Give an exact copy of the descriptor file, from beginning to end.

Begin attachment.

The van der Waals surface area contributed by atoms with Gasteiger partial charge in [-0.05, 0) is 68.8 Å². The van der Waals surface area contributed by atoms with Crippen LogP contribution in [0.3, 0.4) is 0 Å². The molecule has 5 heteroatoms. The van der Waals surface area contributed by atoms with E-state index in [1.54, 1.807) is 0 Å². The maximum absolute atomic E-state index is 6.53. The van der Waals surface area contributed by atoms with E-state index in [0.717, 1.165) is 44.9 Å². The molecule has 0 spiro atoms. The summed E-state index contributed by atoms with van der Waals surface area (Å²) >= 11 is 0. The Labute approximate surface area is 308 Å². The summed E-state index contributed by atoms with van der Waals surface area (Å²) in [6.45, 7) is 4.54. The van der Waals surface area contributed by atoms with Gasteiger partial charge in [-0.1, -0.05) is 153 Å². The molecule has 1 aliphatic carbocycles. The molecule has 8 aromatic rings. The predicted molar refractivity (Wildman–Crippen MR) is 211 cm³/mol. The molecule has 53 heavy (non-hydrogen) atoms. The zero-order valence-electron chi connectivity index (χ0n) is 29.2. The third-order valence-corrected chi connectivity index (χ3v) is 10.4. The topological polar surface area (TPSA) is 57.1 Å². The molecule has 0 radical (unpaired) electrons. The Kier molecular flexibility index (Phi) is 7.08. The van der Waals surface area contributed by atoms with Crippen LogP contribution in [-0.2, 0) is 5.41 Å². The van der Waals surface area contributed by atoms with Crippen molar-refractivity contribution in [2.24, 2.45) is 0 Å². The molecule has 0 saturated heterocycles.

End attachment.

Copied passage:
The van der Waals surface area contributed by atoms with Gasteiger partial charge in [-0.05, 0) is 68.8 Å². The van der Waals surface area contributed by atoms with Crippen LogP contribution in [0.3, 0.4) is 0 Å². The molecule has 5 heteroatoms. The van der Waals surface area contributed by atoms with E-state index in [1.54, 1.807) is 0 Å². The maximum absolute atomic E-state index is 6.53. The van der Waals surface area contributed by atoms with E-state index in [0.717, 1.165) is 44.9 Å². The molecule has 0 spiro atoms. The summed E-state index contributed by atoms with van der Waals surface area (Å²) >= 11 is 0. The Labute approximate surface area is 308 Å². The summed E-state index contributed by atoms with van der Waals surface area (Å²) in [6.45, 7) is 4.54. The van der Waals surface area contributed by atoms with Gasteiger partial charge in [-0.1, -0.05) is 153 Å². The molecule has 1 aliphatic carbocycles. The molecule has 8 aromatic rings. The predicted molar refractivity (Wildman–Crippen MR) is 211 cm³/mol. The molecule has 53 heavy (non-hydrogen) atoms. The zero-order valence-electron chi connectivity index (χ0n) is 29.2. The third-order valence-corrected chi connectivity index (χ3v) is 10.4. The topological polar surface area (TPSA) is 57.1 Å². The molecule has 0 radical (unpaired) electrons. The Kier molecular flexibility index (Phi) is 7.08. The van der Waals surface area contributed by atoms with Crippen LogP contribution in [-0.2, 0) is 5.41 Å². The van der Waals surface area contributed by atoms with Crippen molar-refractivity contribution in [2.24, 2.45) is 0 Å². The molecule has 0 saturated heterocycles.